Let me say this about thatBy Gene Klare
May 16, 2003
NEARLY A HALF-CENTURY AGO, a man named Francis Lambert wore the badge of the sheriff of Multnomah County, the most populous of Oregon's 36 counties. He was such a clown as a cop that an investigative reporter for the strike-born Portland Reporter mockingly labeled him "The Sheriff of Parcheesi."
That derisive sobriquet, based on a board game's name, was a takeoff on the title of a popular television series called "The Sheriff of Cochise." Set in the Arizona county of that name, it was a contemporary cop show with lawmen using motorized horsepower to chase the bad guys instead of the old-fashioned thundering hooves.
Lambert, a conservative (and anti-union) Democrat, was appointed sheriff in 1957 by Multnomah County's three commissioners, also Democrats - Chairman Myron James (Mike) Gleason and his two cohorts, Al L. Brown and Jack Bain. The trio tapped Lambert to finish out the term of Sheriff Terry D. Schrunk, who'd been elected mayor of Portland. In the 1958 election Sheriff Lambert won a four-year term of his own.
UNTIL HIS APPOINTMENT, Lambert's knowledge of law enforcement had been limited to what he gleaned from watching "Dragnet" and similar dramas on television. His previous occupational experience had been in the fields of real estate and insurance. He bought and sold property, owned apartment buildings and had worked as a right-of-way agent for the State of Oregon, a job in which he obtained options for the purchase of land for highway projects. He harbored a yen to run for the office of state treasurer.
Lambert and I first crossed paths in late summer of 1958 when the Portland Oregonian newspaper's city desk moved me from being a general assignment reporter to being the county beat reporter. That job involved covering government, law enforcement, the judicial system and whatever else went on in the Multnomah County Courthouse at 1021 SW Fourth Ave. in downtown Portland, plus tracking down news in county offices in other buildings. I was based in the courthouse pressroom where the morning Oregonian and the evening Oregon Journal each had a desk, chair, typewriter, telephone and filing cabinet.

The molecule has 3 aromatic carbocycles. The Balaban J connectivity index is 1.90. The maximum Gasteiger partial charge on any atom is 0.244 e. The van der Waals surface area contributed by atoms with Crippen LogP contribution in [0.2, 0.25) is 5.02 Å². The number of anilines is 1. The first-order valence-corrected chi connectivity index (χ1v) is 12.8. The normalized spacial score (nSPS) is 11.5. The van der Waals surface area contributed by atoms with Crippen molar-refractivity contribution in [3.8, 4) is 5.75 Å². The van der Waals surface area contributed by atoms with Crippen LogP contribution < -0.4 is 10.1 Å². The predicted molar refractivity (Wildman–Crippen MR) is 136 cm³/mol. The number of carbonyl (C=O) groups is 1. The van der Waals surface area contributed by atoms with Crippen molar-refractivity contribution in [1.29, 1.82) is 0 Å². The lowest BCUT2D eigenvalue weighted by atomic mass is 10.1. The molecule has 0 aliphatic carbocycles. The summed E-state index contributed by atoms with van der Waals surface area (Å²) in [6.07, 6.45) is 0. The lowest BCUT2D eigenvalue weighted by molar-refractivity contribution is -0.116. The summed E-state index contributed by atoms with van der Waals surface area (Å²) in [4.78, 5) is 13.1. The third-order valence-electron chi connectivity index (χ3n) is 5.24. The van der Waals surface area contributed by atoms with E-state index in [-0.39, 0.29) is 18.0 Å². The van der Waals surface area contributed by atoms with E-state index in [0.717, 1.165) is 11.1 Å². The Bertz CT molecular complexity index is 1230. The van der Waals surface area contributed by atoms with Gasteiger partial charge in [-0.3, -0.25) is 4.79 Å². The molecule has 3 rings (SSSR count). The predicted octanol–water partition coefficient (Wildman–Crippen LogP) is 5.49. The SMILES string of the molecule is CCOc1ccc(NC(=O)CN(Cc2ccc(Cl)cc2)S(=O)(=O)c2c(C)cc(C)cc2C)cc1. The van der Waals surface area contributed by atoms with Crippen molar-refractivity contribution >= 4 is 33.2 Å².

THE SHERIFF'S personal office was on the ground floor of the courthouse right next to a large office housing his civil deputies, who served court papers, and his tax collection division. The county police - his uniformed deputies and plain-clothes detectives - occupied space on the upper two floors of the eight-story courthouse, which had been built in 1913. The upper area also included a jail.
The first time I was in his inner sanctum I noticed that the walls were decorated with framed 8"x10" photographs of him and other people and that a couple of the other people were executives of the Oregonian. Many photos showed Lambert and his various buddies holding up fish they'd caught. I did not acknowledge to Lambert that I had noticed the photos or recognized any of the people in them and I never mentioned the photos to anyone at the Oregonian.
MANY OF LAMBERT'S DEPUTIES regarded him as a buffoon who knew nothing about being a sheriff; also a jerk who belittled them; and a petty tyrant who prohibited them from making extra money by "moonlighting" in their off-duty time. Lambert was a man in his 50s with salt and pepper hair and mustache to match. He delighted in wearing Western garb, including fancy cowboy boots. His attire elicited side-of-the-mouth snickers and sneers by rural sheriffs from both sides of the Columbia River at their meetings in Portland to discuss cases in which they all were involved. It was because of Lambert's penchant for dressing like a drugstore cowboy, coupled with his ineptness as a cop, that Larry McCarten of the Portland Reporter coined "The Sheriff of Parcheesi." That was in January 1962 when Larry and I were partners on an investigative reporting assignment.